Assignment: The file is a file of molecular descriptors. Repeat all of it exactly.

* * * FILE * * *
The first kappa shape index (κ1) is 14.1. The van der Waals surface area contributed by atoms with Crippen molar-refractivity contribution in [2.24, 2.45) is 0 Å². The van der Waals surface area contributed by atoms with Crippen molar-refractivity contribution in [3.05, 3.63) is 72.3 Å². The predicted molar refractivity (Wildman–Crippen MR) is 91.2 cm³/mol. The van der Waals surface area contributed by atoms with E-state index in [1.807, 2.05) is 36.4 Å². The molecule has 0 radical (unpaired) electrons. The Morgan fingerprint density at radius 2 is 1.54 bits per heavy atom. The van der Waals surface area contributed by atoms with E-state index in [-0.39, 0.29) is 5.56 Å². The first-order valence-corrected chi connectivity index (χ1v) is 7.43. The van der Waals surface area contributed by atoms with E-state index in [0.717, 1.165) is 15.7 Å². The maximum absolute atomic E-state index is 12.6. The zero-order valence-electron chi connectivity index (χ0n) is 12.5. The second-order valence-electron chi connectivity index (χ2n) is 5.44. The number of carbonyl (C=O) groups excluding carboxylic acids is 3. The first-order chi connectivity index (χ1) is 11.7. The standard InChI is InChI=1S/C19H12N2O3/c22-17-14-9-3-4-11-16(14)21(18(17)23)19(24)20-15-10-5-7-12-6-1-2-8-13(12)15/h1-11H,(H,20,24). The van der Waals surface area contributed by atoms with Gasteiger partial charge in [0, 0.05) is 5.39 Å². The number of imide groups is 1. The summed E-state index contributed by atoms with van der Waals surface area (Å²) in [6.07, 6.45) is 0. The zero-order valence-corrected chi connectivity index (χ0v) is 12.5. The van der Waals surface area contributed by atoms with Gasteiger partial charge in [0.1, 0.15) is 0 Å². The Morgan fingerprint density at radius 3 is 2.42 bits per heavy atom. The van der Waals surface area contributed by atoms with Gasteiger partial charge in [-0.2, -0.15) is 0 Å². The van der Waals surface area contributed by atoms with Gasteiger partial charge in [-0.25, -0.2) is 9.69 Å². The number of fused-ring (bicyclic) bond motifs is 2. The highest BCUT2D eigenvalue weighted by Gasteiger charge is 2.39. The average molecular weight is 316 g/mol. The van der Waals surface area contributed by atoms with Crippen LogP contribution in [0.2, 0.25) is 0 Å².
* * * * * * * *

The first kappa shape index (κ1) is 14.1. The van der Waals surface area contributed by atoms with Crippen molar-refractivity contribution in [2.24, 2.45) is 0 Å². The van der Waals surface area contributed by atoms with Crippen molar-refractivity contribution in [3.05, 3.63) is 72.3 Å². The predicted molar refractivity (Wildman–Crippen MR) is 91.2 cm³/mol. The van der Waals surface area contributed by atoms with E-state index in [1.807, 2.05) is 36.4 Å². The molecule has 0 radical (unpaired) electrons. The Morgan fingerprint density at radius 2 is 1.54 bits per heavy atom. The van der Waals surface area contributed by atoms with E-state index in [-0.39, 0.29) is 5.56 Å². The first-order valence-corrected chi connectivity index (χ1v) is 7.43. The van der Waals surface area contributed by atoms with E-state index in [0.717, 1.165) is 15.7 Å². The maximum absolute atomic E-state index is 12.6. The zero-order valence-electron chi connectivity index (χ0n) is 12.5. The second-order valence-electron chi connectivity index (χ2n) is 5.44. The number of carbonyl (C=O) groups excluding carboxylic acids is 3. The first-order chi connectivity index (χ1) is 11.7. The standard InChI is InChI=1S/C19H12N2O3/c22-17-14-9-3-4-11-16(14)21(18(17)23)19(24)20-15-10-5-7-12-6-1-2-8-13(12)15/h1-11H,(H,20,24). The van der Waals surface area contributed by atoms with Gasteiger partial charge in [0, 0.05) is 5.39 Å². The number of imide groups is 1. The summed E-state index contributed by atoms with van der Waals surface area (Å²) in [6.07, 6.45) is 0. The zero-order valence-corrected chi connectivity index (χ0v) is 12.5. The van der Waals surface area contributed by atoms with Gasteiger partial charge in [0.1, 0.15) is 0 Å². The Morgan fingerprint density at radius 3 is 2.42 bits per heavy atom. The van der Waals surface area contributed by atoms with Gasteiger partial charge in [-0.2, -0.15) is 0 Å². The van der Waals surface area contributed by atoms with Gasteiger partial charge in [-0.25, -0.2) is 9.69 Å². The number of fused-ring (bicyclic) bond motifs is 2. The highest BCUT2D eigenvalue weighted by Gasteiger charge is 2.39. The average molecular weight is 316 g/mol. The van der Waals surface area contributed by atoms with Crippen LogP contribution in [0.2, 0.25) is 0 Å².